There, he met nine priests and a bishop, all of whom were very welcoming and invited him to eat with them that day. The dinner was enlightening, as the priests and bishops were very respectful of each other’s opinions.

When one person was talking, everyone else was silent and listened attentively. Later, Moshahid attended a discourse on finance at a local masjid, which was again very civil, unlike some debates Moshahid had previously witnessed. The civility expressed during this discussion was due to the immense respect everyone had for the masjid, which was learnt from asking a young local boy.

Moshahid was able to gain some teaching experience while in Tanzania as well. Joining forces with two other travelers, Rachel and Matt from the UK, Moshahid was able to teach mathematics to young children.

He had no teaching experience whatsoever, so the first class was a bit nerve-wracking, but the more he taught the easier it became.

Deciding to teach skill sets, since not much work was done on improving communication skills, confidence, debating skills, group work and presentation skills.

Moshahid was able to incorporate a therapeutic side to his classes, which got a great response.

By discussing in groups how they felt about Tanzania and presenting to the class how they would improve their country, the children were able to share their feelings and feel positive during the presentation.

The children were simultaneously improving their group work, communication, and presentation skills, and increasing their confidence. At the end of the day, Moshahid had impressed the children so much that some of them wanted to carry his books home for him!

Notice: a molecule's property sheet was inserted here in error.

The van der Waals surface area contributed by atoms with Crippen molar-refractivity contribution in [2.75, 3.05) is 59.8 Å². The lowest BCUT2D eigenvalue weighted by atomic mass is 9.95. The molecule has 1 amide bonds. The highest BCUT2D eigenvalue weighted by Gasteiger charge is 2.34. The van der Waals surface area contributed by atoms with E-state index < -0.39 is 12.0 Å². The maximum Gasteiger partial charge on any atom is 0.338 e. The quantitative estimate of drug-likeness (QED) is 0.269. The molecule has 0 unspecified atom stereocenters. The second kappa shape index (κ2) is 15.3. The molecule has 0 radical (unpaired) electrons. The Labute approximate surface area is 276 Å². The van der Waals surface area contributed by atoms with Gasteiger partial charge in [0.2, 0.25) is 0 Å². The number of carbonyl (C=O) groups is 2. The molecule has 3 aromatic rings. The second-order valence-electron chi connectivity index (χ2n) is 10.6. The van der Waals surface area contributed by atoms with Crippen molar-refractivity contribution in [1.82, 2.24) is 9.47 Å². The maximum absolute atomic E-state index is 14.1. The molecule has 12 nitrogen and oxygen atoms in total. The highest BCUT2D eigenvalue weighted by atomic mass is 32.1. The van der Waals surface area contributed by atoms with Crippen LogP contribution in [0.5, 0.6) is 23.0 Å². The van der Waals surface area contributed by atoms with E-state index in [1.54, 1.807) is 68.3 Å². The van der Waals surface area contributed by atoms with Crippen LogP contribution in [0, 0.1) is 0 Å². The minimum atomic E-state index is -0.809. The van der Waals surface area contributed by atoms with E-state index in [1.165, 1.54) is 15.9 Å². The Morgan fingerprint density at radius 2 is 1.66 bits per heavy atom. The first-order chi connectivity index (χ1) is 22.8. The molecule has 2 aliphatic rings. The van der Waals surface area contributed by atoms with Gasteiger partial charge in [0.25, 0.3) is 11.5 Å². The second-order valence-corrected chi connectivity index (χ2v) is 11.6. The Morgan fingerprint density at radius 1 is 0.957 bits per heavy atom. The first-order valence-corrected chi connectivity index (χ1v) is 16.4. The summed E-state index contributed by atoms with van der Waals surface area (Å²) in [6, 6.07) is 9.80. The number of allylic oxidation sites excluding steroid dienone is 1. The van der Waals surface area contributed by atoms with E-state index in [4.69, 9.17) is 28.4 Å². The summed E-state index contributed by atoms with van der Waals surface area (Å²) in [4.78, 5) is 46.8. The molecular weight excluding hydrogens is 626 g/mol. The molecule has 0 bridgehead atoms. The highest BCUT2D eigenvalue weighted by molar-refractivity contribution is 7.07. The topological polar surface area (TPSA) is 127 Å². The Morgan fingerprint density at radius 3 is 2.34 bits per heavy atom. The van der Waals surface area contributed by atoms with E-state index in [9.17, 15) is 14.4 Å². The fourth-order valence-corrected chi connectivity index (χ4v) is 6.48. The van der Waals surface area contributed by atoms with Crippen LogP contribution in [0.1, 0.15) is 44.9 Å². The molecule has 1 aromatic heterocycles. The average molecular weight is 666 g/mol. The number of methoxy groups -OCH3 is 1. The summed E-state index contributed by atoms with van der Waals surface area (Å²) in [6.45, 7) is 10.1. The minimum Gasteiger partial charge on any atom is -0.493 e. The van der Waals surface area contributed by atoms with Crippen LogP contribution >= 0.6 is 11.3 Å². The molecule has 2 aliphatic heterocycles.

The teaching strategies were met with such great response that the head teacher, brother Rashid, asked Moshahid to teach a class of teachers at Umu Salama school on how to use different teaching methods and how to incorporate more group work into their lesson plans.

Upon conducted a debate with year two students by spitting the class into two halves, one arguing that beauty is more important in life and the other half arguing that brains are more important.

A hilarious debate ensued and even got the attention of the head teacher, who decided to sit in for a short while.  Moshahid had never thought of becoming a teacher before this trip, but now plans to pursue a teaching career after social work.

Moshahid was particularly impressed by the kindness and religious tolerance between Christians and Muslims in Tanzania.

He was asked to say grace in his way at one Christian house, and a Christian host family even served him halal chicken for dinner one night.

Meeting many wonderful people that made his journey even more special. One such companion was Matt, another traveller who was encouraged by Mosh to get out of the car while on safari to get up-close pictures of lions!

For the last two weeks of his journey, Moshahid stayed with a host family in which one member was also interested in social work, a great coincidence.

Moshahid also met Musa, a young man who had been paralyzed by a stroke but regained his happiness and mobility through his religious conviction and relationship with God. He was truly an inspiration to him.

There were many great things about Moshahid’s trip, but one that stood out was this.

A child asked priest Emil to buy him some sweets.  A man came up to priest Emil and asked why he didn’t just give the money to the child’s mother so she could buy him some food.  Priest Emil responded by saying,

“Imagine eating ugali, which is like squashed watery rice, every day.  One becomes sick and tired of the same tasteless food.  This boy wanted to taste a bit of sweetness; he wanted to live life, not just merely exist.”

Excitement, fun, tasting goodness, laughter and happiness are not only reserved for the rich.

This is a lesson Moshahid will take with him to his next project, “Going to Gaza” tomorrow.